By Mark Watts
A former chief information officer of mine once told me, “If the project was successful I did it, if it fails you did it.” From that point on, there was no need to pay attention to him. It becomes difficult to continue to feel passion for the job once you see a lapse in integrity in your boss. It only got worse from there, so I knew it was time to start planning my exit strategy.
I was recently given the opportunity to help create a leadership development program for radiologic technologists. This first move from tech to supervisor or lead is, in my option, the most difficult step in advancing up the career ladder. The skill set to lead is not made up of technical tools taught in most radiology programs. Having a Ph.D. does not make you a great leader.
My key words of advice are first learning from the mistakes your bosses have made with you. Second, copy the best practices of good leaders.
I will start with what I call the power of a negative example. Do not be a bad boss.
Bad boss behaviors lead to poor employee engagement and high turnover. When you have a manager who treats you with respect and has your back, you are more likely to give your best and stay longer in a company, but when you have a bad boss, you’re much more likely to be disengaged, suffer from anxiety and want to leave.
Bad Boss Behaviors
Good leaders do not fall into these seven bad behaviors:
- Micromanaging: This is the number 1 killer of creativity and innovation in the workplace. It fosters an environment of distrust as employees feel suffocated and confined. If you hired someone for a job, give them room to get it done.
- Picking favorites: Hiring and/or promoting the wrong people. They only recommend employees in their “inner circle” for assignments or growth opportunities. They surround themselves with sycophants or “yes” employees.
- Taking the credit for employees’ work or successes: Bad bosses will do anything to look good including taking credit for the employees work or ideas. Self-promotion is their top priority. There is nothing more demotivating than working hard to earn something only to have it unfairly taken away. This causes employee engagement to plummet.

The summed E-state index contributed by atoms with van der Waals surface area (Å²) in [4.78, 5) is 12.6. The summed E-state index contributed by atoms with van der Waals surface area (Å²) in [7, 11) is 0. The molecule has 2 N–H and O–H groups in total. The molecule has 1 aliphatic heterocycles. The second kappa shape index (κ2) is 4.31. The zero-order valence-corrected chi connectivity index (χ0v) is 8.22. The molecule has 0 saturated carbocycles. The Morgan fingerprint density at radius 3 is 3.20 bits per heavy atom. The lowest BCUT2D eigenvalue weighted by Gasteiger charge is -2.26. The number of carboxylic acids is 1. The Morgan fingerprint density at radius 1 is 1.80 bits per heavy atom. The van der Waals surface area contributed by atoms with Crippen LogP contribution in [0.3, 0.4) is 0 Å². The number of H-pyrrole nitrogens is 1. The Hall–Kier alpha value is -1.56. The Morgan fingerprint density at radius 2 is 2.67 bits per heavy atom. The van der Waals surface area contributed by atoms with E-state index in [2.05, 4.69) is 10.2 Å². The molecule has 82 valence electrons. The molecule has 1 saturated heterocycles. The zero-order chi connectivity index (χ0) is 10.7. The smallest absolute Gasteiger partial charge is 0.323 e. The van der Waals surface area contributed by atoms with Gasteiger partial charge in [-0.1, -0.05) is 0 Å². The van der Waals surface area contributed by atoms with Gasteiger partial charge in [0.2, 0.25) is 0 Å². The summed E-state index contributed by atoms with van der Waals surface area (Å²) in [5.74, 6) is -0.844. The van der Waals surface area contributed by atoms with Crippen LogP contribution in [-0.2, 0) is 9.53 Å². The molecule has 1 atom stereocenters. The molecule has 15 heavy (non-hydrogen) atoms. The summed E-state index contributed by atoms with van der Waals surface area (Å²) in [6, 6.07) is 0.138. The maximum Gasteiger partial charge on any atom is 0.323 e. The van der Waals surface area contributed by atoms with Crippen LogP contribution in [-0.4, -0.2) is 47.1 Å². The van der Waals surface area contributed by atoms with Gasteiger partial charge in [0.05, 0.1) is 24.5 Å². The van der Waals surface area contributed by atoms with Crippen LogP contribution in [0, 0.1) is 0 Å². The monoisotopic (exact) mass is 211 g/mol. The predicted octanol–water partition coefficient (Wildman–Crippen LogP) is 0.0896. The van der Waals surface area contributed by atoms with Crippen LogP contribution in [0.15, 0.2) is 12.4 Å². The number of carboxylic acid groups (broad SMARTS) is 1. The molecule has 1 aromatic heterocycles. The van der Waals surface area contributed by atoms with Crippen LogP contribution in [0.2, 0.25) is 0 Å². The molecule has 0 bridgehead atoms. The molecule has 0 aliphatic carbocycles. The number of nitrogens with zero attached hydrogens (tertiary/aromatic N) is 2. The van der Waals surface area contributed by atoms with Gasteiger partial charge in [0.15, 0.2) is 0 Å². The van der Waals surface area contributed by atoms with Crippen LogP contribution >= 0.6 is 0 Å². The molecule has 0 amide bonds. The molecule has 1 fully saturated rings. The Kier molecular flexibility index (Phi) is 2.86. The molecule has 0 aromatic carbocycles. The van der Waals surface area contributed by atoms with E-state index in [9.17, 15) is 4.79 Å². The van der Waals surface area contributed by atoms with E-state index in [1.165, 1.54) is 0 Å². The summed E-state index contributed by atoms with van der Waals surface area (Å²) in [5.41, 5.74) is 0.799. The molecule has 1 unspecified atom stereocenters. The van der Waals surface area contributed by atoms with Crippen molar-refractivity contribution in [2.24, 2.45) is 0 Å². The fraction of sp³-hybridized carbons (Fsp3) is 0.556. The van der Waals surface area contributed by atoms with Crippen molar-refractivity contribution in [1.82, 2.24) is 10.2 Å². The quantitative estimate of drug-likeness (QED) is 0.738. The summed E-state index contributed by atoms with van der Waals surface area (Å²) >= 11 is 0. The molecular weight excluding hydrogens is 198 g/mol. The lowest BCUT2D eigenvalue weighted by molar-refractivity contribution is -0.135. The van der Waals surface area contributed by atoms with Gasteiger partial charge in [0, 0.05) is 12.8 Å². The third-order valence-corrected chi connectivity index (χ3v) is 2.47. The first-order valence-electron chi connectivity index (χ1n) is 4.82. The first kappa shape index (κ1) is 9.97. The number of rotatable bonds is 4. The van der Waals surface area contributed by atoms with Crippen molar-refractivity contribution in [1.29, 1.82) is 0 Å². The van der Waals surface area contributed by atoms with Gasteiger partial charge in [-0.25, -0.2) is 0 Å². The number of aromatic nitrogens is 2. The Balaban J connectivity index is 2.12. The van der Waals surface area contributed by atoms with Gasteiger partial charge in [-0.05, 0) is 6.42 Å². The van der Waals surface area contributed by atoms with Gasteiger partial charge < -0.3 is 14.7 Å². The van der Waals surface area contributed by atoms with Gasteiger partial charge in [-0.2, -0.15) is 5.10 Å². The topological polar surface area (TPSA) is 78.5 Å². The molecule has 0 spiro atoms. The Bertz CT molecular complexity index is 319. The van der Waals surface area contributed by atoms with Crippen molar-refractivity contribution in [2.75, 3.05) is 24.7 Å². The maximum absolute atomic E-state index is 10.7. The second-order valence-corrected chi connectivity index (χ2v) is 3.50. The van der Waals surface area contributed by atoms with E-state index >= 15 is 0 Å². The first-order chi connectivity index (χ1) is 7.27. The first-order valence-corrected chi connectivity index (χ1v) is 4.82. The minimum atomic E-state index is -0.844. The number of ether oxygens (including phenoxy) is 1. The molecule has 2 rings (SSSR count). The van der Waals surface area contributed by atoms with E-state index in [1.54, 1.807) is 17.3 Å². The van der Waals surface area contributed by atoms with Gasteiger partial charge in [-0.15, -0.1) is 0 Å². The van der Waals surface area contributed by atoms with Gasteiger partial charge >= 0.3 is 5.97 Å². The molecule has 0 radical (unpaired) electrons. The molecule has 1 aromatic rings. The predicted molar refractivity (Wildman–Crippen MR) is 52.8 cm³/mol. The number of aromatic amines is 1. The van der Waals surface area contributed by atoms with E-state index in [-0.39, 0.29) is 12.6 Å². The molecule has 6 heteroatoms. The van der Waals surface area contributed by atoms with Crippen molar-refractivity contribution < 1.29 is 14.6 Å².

- Ignoring feedback/not listening: Some bosses do not admit mistakes. They take negative feedback personally and treat those poorly who give such. So employees learn not to say anything. Worse than asking for feedback is not doing anything about it.
- Not standing up for employees: Some leaders throw employees under the bus. It is demotivating to work for a manager who does not stand up for their team. If someone makes a mistake they turn into judge, jury and executioner. They are quick to point fingers.
- Overworking employees: It is demoralizing working for such a boss as this. They have unrealistic expectations about what is possible from employees. Their focus is on the bottom line. They hesitate to authorize personal days, or they question the need for sick days.
- Overlooking or not recognizing employees’ contributions: Two of the most basic human desires are validation and appreciation. People want to feel appreciated, respected and included. Lots of managers think that they have fulfilled their duty by providing a paycheck, but that is not enough if you want engaged and productive employees.
A manager’s job is to facilitate a good working environment for his/her employees. Bad bosses create toxic work environments. Toxic environments drain employees emotionally, mentally and physically. I have seen many employees in these circumstances become disengaged to the point that they are only at work for a paycheck – until they quit.
Good bosses are few and far in between, and employees long for such bosses who will support, inspire and help them to grow. A recent study from Harvard Business Review found that 65% of employees would rather have a better boss than a salary increase.
There is nothing like having a boss who has your back. It is time that companies realize that all the money and perks will not retain good employees if they have a bad boss. A good boss is, without a doubt, one of the best incentives to keeping employees happy and engaged. If you do not currently have good leadership become a great leader yourself.
Mark Watts is the enterprise imaging director at Fountain Hills Medical Center.